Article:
Here’s my review of the newest Pixar film, directed by first-time director and storyboarder-veteran Brian Fee.
Overview: Lightning McQueen is the reining champion of the Piston Cup circuit until a new generation of faster cars enters the racetrack. Tired of getting beaten, McQueen pushes himself too hard and crashes, recalling what happened to his old mentor Doc Hudson. Unwilling to retire, McQueen decides to reinvent himself and visits a state-of-the-art training facility where he meets a trainer called Cruz Ramirez. After failing to perform at the training center, McQueen convinces his sponsor to let him race one more race and sets out to train on his own terms. As Ramirez tags along, she reveals her own ambitions to become a racer were thwarted by a lack of funds and self-confidence. Over the course of the movie, McQueen finds himself mentoring the aspiring racer.
Review: The critics have called this one “good”, or at least, faithful to the original Cars. I definitely see it as a direct sequel to Cars, ignoring the events of Cars 2. Right from the start, we see McQueen thinking about his old mentor Doc Hudson, who was a character in the first film. We also see McQueen competing against his rivals from the first film, that is until they all start to get pushed into retirement by the new generation of cars. While the first movie taught McQueen that having upstanding morals and being part of a community are more important than winning, the second movie taught him nothing at all. The third movie goes back to some more serious conversations and character moments. It talks about adapting to change, pursuing dreams, passing the torch, and it even touches upon equal opportunities.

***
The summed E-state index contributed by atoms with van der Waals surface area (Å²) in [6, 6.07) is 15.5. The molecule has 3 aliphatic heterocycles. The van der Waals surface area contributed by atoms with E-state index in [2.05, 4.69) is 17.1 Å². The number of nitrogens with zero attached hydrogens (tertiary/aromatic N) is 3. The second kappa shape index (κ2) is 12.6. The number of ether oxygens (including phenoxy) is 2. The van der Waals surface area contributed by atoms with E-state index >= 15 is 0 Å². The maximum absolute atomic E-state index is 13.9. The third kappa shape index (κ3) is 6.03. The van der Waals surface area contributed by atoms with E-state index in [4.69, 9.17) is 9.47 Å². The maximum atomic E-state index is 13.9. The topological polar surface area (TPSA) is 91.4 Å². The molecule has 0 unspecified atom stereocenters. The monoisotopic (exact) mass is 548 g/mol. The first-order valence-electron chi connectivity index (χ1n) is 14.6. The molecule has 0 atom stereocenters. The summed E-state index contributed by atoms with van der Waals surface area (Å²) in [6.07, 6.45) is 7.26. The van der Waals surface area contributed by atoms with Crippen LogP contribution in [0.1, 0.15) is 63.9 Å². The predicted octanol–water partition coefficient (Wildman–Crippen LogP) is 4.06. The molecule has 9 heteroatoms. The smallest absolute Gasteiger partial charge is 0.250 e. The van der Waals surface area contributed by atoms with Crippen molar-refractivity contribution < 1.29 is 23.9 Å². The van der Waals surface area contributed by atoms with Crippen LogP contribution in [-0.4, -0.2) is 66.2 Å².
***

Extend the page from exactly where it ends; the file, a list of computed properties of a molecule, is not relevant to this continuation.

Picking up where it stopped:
It makes sense on paper, but Cars 3 lacks inventiveness. You could switch out the cars for humans and keep the conversations intact and you’d have a run-of-the-mill sports movie. There are a ton of human sports movies which are better than this, such as the recent Eddie the Eagle or even The Bronze. Cars 2 might have had a ridiculous espionage plot that completely ruined the movie, but at least it introduced some fun characters and contributed to the world building. Cars 3 fails in that regard. The new rival, Jackson Storm, is barely in the movie. He seems to have been designed and promoted to sell cool toys. The demolition derby could have been a novelty, but the fact that McQueen and Ramirez enter it by accident renders it pointless. I was hoping McQueen would go full Fight Club in his quest to test himself and get over his post-crash PTSD, but I guess that would have been too dark for a kids’ movie.
The only substantial new addition is Cruz Ramirez. I have much respect for the Zumba instructors in my life, and I believe Ramirez’ quirks could have been amusing in the right context, but here she comes across as annoying, selfish and unreliable. There’s a stereotype in the minds of a certain subset of society that says women – or sometimes millennials – get everything handed to them. Cruz Ramirez incarnates this stereotype. She gets an ungodly amount of help from McQueen, prevents him from concentrating on his race, and magically beats the fastest cars. But she served the bigger lesson of the film: McQueen selflessly giving a chance to someone who didn’t get the same opportunities that he did. All it took was a deus-ex-machina switcheroo and too many Doc Hudson flashbacks to count.
Verdict: There’s not much appeal beyond the talking-car shtick, but it’s hard not to feel uplifted in the end.